The Warfare and Strategy of World War One:
Birth of Modern Warfare
The European summer 1914 was a very productive one before the onset of World War One. International exchange and co-operation fueled the belief that war was impossible to come. In 1910 the author of The Great Illusion, Norman Angell, demonstrated that the breaking of international credit caused by war would either deter its outbreak or bring it to a quick close (the first world war, ebook location 272). However, the assassination of Archduke Franz Ferdinand of Austria Hungry and his wife Sophie by Gavrilo Princip, a Serbian nationalist, started a war the likes of which the world had never seen. The rise of imperialism, militarism, and a network of alliance gave way to World War One which began on July 28, 1914. By August 6, more than eight countries were brought into conflict. The countries involved in World War One bought to bare massive armies and equipped with new technology that would revolutionize the way war would be fought from then on. Along with these new technologies came new strategies like armored warfare, the use of aviation, and the use of artillery drastically changed the scope of land warfare. The First World War would also be known for use of trench warfare and attrition warfare which would characterize and give the face of the dark dismal scenes of war we all remember to this day.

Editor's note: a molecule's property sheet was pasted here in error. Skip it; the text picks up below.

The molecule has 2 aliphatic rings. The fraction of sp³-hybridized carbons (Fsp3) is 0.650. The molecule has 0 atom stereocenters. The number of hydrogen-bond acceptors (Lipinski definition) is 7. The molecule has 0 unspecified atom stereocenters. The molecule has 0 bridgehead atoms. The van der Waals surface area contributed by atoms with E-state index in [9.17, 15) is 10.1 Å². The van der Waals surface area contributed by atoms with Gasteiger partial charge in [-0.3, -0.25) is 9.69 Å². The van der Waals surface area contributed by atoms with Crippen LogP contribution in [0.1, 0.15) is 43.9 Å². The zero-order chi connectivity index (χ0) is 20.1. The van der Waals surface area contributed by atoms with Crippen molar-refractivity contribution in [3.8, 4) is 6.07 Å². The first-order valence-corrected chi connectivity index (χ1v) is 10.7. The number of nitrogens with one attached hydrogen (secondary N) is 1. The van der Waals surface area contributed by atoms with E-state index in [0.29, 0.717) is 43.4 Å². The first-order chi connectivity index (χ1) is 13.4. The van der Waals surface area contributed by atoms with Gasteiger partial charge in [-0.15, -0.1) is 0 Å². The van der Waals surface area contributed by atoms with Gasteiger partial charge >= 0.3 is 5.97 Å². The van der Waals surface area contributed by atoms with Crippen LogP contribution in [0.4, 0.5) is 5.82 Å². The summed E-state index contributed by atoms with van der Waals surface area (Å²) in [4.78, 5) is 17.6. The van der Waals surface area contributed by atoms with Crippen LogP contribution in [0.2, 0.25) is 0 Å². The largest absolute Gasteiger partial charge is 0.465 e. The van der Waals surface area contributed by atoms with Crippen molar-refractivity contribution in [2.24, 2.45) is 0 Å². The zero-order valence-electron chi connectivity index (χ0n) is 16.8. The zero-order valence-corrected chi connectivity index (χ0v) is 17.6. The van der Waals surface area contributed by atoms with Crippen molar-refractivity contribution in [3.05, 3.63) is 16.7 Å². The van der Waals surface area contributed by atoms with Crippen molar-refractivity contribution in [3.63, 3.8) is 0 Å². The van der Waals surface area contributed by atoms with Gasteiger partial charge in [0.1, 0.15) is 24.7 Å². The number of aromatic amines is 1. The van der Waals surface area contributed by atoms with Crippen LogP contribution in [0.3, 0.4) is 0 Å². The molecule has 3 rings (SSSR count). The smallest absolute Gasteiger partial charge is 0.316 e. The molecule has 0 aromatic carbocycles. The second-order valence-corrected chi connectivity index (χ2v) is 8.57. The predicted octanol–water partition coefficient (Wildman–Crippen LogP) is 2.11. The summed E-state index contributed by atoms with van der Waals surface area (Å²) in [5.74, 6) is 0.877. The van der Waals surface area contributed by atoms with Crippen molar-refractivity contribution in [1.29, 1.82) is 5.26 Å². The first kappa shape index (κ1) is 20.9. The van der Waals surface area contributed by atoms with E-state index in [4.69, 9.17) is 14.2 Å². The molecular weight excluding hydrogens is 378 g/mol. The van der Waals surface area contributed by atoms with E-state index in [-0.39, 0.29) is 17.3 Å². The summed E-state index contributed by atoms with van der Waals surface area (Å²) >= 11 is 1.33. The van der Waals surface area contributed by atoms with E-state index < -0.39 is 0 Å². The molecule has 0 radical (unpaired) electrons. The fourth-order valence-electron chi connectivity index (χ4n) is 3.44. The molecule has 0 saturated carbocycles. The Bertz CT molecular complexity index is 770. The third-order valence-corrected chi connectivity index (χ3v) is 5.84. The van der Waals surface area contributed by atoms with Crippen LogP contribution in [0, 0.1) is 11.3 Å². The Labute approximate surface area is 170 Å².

Although many people think of the long lines of trenches that stretched from Switzerland to the North Sea, World War One began very much as a war of mobility and movement. The Germans utilized the Schlieffen Plan, which quickly mobilized German forces using the built up rail system in their country to move troops to the western front and then march troops up through Belgium in an attempt to overwhelm France. The German’s master plan wasn’t without its faults. The plan was built for quick victories and didn’t account for delays in movement time, how many troops would be needed to occupy...
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